Androgen deficiency in the aging male (ADAM), also known as andropause, affects an estimated 1 in 200 men.
Symptoms of testosterone deficiency may include:
- Reduced libido
A man may be considered hypogonadal at any age if total testosterone is less than 200 ng/dl or bioavailable testosterone is less than 60 ng/dl. Basaria and Dobs of Johns Hopkins University recommend that elderly men with symptoms of hypogonadism and a total testosterone level < 300ng/dl should be started on hormone replacement.
Goals of Testosterone Replacement Therapy in Adult Hypogonadal Men (age 50 or older)
- Improvement in psychological well-being and mood
- Improvement in erectile dysfunction
- Improvement in libido
- Increased muscle mass
- Increased strength and stature
- Preservation of bone mass
- Possible decrease in cardiovascular risk
What is the Optimal Form of Testosterone for Replacement Therapy?
Testosterone USP is natural bio-identical testosterone that has been approved by the United States Pharmacopoeia and is available as a bulk chemical. Upon a prescription order, compounding pharmacists can use Testosterone USP to prepare numerous dosage forms.
Natural testosterone replacement is central to the treatment of all facets of andropause. The term “testosterone” is often used generically when referring to numerous synthetic derivatives as well as natural bio-identical testosterone. Confusion is responsible for conflicting data in the medical literature about the benefits and risks of testosterone therapy, and studies must be reviewed carefully to determine the form of testosterone that was used. Natural testosterone must not be confused with synthetic derivatives or “anabolic steroids,” which, when used by athletes and body builders, have caused disastrous effects. For example, administration of synthetic non-aromatizable androgens like stanozolol or methyltestosterone causes profound decreases in HDL-C (“good cholesterol”) and significant increases in LDL-C (“bad cholesterol”). Yet hormone replacement with aromatizable androgens such as testosterone results in lower total cholesterol and LDL cholesterol levels while having little to no impact on serum HDL cholesterol levels. Proper monitoring of laboratory values and clinical response are essential when prescribing testosterone replacement therapy.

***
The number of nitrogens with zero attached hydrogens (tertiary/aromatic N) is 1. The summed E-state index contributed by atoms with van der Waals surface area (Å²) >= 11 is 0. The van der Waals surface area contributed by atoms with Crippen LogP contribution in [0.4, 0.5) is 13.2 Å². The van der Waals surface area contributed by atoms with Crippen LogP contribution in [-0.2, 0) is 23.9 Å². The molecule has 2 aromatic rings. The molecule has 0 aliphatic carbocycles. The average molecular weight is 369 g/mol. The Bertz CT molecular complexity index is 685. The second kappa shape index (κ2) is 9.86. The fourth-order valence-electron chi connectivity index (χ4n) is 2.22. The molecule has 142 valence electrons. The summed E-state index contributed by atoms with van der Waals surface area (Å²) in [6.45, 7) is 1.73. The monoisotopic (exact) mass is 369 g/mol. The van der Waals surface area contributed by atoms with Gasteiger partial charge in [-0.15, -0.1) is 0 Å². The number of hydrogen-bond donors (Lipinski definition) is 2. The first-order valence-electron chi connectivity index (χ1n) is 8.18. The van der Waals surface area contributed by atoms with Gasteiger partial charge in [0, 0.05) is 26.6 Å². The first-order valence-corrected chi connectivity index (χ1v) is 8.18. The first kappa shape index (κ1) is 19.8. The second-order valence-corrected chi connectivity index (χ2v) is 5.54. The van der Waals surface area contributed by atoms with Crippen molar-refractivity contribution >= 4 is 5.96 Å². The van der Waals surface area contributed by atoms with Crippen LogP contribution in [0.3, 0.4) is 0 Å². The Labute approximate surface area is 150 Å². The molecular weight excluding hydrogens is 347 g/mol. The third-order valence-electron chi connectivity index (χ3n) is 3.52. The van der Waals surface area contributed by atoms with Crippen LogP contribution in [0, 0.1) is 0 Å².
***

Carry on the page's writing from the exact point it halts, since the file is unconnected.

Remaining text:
The only absolute contraindications to androgen replacement therapy are the presence of prostate or breast cancer. “Although it is known that the clinical course of prostate cancer is accelerated by testosterone, its incidence is not increased by [testosterone] administration… There is even no clear evidence that testosterone replacement accelerates the development of BPH.”